Nine reasons why recruiters never call you (and ways to convince them otherwise)

If you ever wondered why a recruiter never called you back, chances are these are the reasons why:

  • Situation: Too many responses and not enough time. One advertised job can bring as many as three hundred responses in less than three days. It is logistically impossible for a recruiter to reply personally to every applicant.  Job Seeker Advice: Network your way into the company. This is the best way to circumvent the tidal wave of resumes recruiters face daily.
  • Situation: There is a relevancy factor. Many resumes received are not even in the ballpark of what is being advertised. Simply put, some applicants are tossing their resume against the proverbial wall and hoping it sticks. These types of efforts are immediately recognized and consequently ignored. Job Seeker Advice: Make sure your resume is accented with keywords significant to the job you are applying for. (ONLY add those terms relevant to your experience.) I would also suggest a cover letter that extols your professional virtues pertinent to the employer.
  • Situation: Your resume did not make it through the OFCCP process. Even if you have the ideal experience and a recruiter would love to speak with you yesterday, you may have been randomly deselected from the process and the recruiter never had access to your information. Chalk it all up to OFCCP Compliance. Sigh… Job Seeker Advice: Know that if the job description has required skills listed it is not negotiable by law. If you do not have one of the required skills listed, then do not apply. Also, pay attention to verbiage and the way your experience is described within the job posting. Use similar phrasing in your resume to maximize the chance of being selected in the recruiter’s search.
  • Situation: There is the issue of spam. Due to the overwhelming proliferation of unwanted solicitations of Viagra, prescription pills, easy lending, gambling and dubious business opportunities from African countries, it has become expedient for companies to initiate spam filtration systems. As such, some emails never reach their intended destination. For example, if you have the credentials of “Magna Cum Laude,” a spam filter may cite the term “cum” and label it as pornographic spam and delete it. Job Seeker Advice: Look for a return-receipt from the company database, an automated email that thanks you for applying and promises a follow-up if there is an interest. If you apply on line and do not receive an email confirmation within 24 hours, then resubmit your resume.
  • Situation: The position advertised is now “on hold” or cancelled all together. With the changes in the economy, huge waves of previously thought to be critical positions (if a company pays to post the job it is high priority) are put on hold or cancelled as there is internal squabbling to complete the dreaded re-organization or for budgeting purposes. Job Seeker Advice: Do not be discouraged or black list a company, because you do not get more than an automated response of application. Continue to apply to positions within a company even if you do not receive a call about a specific position.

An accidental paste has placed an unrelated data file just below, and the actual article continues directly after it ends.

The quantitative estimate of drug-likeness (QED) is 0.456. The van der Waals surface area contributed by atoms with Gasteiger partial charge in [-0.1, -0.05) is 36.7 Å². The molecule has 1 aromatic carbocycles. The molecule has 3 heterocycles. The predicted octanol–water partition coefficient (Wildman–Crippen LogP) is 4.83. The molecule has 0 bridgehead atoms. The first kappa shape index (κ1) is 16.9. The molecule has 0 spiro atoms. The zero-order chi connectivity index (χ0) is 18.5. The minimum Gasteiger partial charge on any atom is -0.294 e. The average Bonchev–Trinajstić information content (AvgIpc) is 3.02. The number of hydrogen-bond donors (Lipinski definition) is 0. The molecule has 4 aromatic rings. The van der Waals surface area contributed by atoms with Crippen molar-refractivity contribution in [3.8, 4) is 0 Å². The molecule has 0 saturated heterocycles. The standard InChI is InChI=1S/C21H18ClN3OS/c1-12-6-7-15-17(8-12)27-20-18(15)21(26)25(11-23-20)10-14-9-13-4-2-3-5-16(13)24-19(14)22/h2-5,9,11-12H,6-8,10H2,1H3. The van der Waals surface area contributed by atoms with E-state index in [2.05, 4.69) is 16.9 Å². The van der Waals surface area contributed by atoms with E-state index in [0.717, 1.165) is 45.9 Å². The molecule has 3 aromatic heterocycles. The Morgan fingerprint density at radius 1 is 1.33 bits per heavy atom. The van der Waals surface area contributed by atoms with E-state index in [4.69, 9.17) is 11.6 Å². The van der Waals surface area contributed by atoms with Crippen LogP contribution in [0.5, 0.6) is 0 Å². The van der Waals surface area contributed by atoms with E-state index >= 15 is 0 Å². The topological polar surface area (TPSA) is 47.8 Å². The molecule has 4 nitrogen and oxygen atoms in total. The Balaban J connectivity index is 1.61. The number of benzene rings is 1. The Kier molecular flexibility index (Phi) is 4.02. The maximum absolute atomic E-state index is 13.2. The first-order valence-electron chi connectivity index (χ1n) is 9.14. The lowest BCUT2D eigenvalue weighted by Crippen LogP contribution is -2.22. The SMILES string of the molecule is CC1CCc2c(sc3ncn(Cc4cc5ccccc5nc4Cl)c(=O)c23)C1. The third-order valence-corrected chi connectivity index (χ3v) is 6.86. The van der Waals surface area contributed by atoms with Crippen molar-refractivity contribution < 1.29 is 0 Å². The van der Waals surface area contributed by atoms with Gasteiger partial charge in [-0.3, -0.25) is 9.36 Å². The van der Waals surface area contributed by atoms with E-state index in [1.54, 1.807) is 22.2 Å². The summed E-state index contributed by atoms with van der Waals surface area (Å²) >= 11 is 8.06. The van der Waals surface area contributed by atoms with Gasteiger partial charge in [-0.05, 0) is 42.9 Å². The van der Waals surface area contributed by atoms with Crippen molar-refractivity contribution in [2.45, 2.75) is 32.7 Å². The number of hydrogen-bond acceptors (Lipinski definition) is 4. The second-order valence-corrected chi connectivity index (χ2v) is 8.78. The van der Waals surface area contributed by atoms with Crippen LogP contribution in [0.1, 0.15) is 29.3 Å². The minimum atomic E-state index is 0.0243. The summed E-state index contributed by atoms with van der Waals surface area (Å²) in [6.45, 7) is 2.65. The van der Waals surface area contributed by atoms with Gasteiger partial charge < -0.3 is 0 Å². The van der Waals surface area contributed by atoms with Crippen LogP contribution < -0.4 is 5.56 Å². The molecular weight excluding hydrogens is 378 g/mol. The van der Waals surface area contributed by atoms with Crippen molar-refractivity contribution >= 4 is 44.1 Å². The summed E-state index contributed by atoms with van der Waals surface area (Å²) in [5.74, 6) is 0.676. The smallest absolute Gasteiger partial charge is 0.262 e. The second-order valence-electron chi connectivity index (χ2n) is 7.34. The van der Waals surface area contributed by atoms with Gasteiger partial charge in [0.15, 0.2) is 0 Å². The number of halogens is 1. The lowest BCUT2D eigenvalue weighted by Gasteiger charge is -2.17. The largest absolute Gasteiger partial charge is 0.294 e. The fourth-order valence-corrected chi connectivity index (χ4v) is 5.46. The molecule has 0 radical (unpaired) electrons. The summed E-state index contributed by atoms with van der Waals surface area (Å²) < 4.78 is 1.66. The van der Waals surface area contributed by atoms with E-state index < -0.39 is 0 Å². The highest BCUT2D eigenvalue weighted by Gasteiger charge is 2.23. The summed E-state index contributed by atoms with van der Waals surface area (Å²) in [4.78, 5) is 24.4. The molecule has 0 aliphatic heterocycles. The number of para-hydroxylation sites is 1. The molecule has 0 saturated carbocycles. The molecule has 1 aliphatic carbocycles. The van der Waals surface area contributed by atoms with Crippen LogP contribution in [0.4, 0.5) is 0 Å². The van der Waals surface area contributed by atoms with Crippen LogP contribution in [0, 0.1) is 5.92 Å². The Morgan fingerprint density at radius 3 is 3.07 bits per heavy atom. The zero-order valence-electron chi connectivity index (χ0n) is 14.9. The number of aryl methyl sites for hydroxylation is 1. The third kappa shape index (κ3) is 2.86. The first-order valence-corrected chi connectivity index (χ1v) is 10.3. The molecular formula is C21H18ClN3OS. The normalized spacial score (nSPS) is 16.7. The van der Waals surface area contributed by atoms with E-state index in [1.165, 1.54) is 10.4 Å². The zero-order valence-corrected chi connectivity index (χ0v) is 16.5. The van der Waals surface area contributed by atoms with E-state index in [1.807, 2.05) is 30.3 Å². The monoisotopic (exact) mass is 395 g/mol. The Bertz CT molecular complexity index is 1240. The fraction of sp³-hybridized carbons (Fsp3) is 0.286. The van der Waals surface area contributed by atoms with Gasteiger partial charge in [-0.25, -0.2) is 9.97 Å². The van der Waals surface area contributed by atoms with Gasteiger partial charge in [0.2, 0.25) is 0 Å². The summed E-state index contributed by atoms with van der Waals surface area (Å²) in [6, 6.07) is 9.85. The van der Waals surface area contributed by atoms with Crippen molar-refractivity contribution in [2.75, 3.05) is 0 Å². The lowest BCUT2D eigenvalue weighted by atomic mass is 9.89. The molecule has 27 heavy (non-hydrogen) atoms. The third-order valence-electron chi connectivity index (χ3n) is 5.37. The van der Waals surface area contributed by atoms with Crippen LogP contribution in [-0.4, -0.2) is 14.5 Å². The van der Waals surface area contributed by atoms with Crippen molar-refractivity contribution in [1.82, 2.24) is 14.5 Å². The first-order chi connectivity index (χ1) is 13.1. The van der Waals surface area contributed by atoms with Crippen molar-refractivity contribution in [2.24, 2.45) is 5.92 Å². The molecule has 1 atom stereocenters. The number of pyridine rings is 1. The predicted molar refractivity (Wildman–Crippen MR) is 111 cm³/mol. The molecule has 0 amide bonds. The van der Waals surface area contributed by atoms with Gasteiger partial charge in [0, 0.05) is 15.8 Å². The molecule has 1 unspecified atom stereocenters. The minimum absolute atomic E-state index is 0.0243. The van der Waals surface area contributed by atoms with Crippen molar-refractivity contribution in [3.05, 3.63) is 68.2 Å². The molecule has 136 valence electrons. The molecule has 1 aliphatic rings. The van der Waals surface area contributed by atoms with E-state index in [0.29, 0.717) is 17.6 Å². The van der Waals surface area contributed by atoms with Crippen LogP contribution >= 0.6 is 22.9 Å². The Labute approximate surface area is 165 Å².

• Situation: The hiring manager wants to hire a friend, but must follow company protocol which includes publicizing the opening. Job Seeker Advice: No way to guard against this as many times the recruiter is oblivious to this fact as well. The good news is that you are front and center in the recruiter’s mind and will be on the short list for the next opening.
  • Situation: The hiring manager wants to promote someone internally, but wants to “window shop” before committing to the hire. As such, a job will be announced and each applicant will be measured against the standard of an established employee well-acquainted with the inner-workings of the company and the existent personnel. Job S eeker Advice: No way to guard against this as many times the recruiter is oblivious to this fact as well.
  • Situation: The hiring manager is on a never-ending quest for the non-existent “perfect candidate.” Generally the manager has the hope of an unrealistic list of skills that he wants an applicant to possess. Typically this “perfect candidate” will have senior-level knowledge from competitor companies but a junior to mid-level work history that makes him/her easier on the budget. Job Seeker Advice: As only the manager knows for sure what is in their head, the recruiter has the difficult task of qualifying you against ambiguous requirements. I have no way to advise you on this matter.
  • Situation: You were submitted to the company by a search firm. Job Seeker Advice: If a company has a job posted, then apply directly. A search firm opens doors into companies that do not initially post positions publicly due to cost or confidentiality. This is certainly true with executive positions or those that would negatively impact market share or position should the opening becoming common knowledge.
  • Situation: Search firms may charge a company as much as 30% of a candidate’s salary for their services. Not willing to take on that fee, some companies make it a policy not to deal with search firms. I suggest that before working with a search firm; ask them if they are presently representing a client. Job Seeker Beware: Some agencies make it a practice to secure a resume from an interested candidate first and then using it as leverage to secure a customer.

Good luck with your job search!

Jim Stroud

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